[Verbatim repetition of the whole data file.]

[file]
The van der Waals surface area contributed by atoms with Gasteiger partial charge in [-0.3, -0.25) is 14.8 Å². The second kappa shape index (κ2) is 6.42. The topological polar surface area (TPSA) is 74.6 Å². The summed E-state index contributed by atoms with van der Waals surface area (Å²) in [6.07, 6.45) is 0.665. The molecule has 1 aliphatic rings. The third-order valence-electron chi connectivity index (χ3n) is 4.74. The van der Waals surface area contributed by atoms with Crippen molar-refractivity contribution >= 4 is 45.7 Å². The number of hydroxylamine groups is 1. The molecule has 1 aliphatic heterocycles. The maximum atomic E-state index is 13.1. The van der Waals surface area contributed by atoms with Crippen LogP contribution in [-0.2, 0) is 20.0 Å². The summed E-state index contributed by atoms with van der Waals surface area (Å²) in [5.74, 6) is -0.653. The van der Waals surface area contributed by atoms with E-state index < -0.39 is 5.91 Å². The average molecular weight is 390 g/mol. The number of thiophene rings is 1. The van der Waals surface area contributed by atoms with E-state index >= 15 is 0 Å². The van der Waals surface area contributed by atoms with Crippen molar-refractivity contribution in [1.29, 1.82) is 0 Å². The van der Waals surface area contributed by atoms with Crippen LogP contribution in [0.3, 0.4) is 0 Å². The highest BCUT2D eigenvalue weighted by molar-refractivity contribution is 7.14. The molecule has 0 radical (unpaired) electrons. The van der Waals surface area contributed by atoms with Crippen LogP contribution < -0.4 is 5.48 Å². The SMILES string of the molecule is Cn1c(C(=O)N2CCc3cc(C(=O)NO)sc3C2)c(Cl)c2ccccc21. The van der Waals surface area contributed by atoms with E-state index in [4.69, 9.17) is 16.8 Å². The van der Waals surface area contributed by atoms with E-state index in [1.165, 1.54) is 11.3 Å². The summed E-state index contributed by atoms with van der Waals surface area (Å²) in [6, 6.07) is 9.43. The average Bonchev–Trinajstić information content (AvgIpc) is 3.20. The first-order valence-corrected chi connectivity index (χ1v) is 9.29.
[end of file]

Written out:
The van der Waals surface area contributed by atoms with Gasteiger partial charge in [-0.3, -0.25) is 14.8 Å². The second kappa shape index (κ2) is 6.42. The topological polar surface area (TPSA) is 74.6 Å². The summed E-state index contributed by atoms with van der Waals surface area (Å²) in [6.07, 6.45) is 0.665. The molecule has 1 aliphatic rings. The third-order valence-electron chi connectivity index (χ3n) is 4.74. The van der Waals surface area contributed by atoms with Crippen molar-refractivity contribution >= 4 is 45.7 Å². The number of hydroxylamine groups is 1. The molecule has 1 aliphatic heterocycles. The maximum atomic E-state index is 13.1. The van der Waals surface area contributed by atoms with Crippen LogP contribution in [-0.2, 0) is 20.0 Å². The summed E-state index contributed by atoms with van der Waals surface area (Å²) in [5.74, 6) is -0.653. The van der Waals surface area contributed by atoms with E-state index < -0.39 is 5.91 Å². The average molecular weight is 390 g/mol. The number of thiophene rings is 1. The van der Waals surface area contributed by atoms with E-state index >= 15 is 0 Å². The van der Waals surface area contributed by atoms with Crippen molar-refractivity contribution in [1.29, 1.82) is 0 Å². The van der Waals surface area contributed by atoms with Crippen LogP contribution in [0.3, 0.4) is 0 Å². The highest BCUT2D eigenvalue weighted by molar-refractivity contribution is 7.14. The molecule has 0 radical (unpaired) electrons. The van der Waals surface area contributed by atoms with Crippen LogP contribution < -0.4 is 5.48 Å². The SMILES string of the molecule is Cn1c(C(=O)N2CCc3cc(C(=O)NO)sc3C2)c(Cl)c2ccccc21. The van der Waals surface area contributed by atoms with E-state index in [4.69, 9.17) is 16.8 Å². The van der Waals surface area contributed by atoms with E-state index in [1.165, 1.54) is 11.3 Å². The summed E-state index contributed by atoms with van der Waals surface area (Å²) in [6, 6.07) is 9.43. The average Bonchev–Trinajstić information content (AvgIpc) is 3.20. The first-order valence-corrected chi connectivity index (χ1v) is 9.29.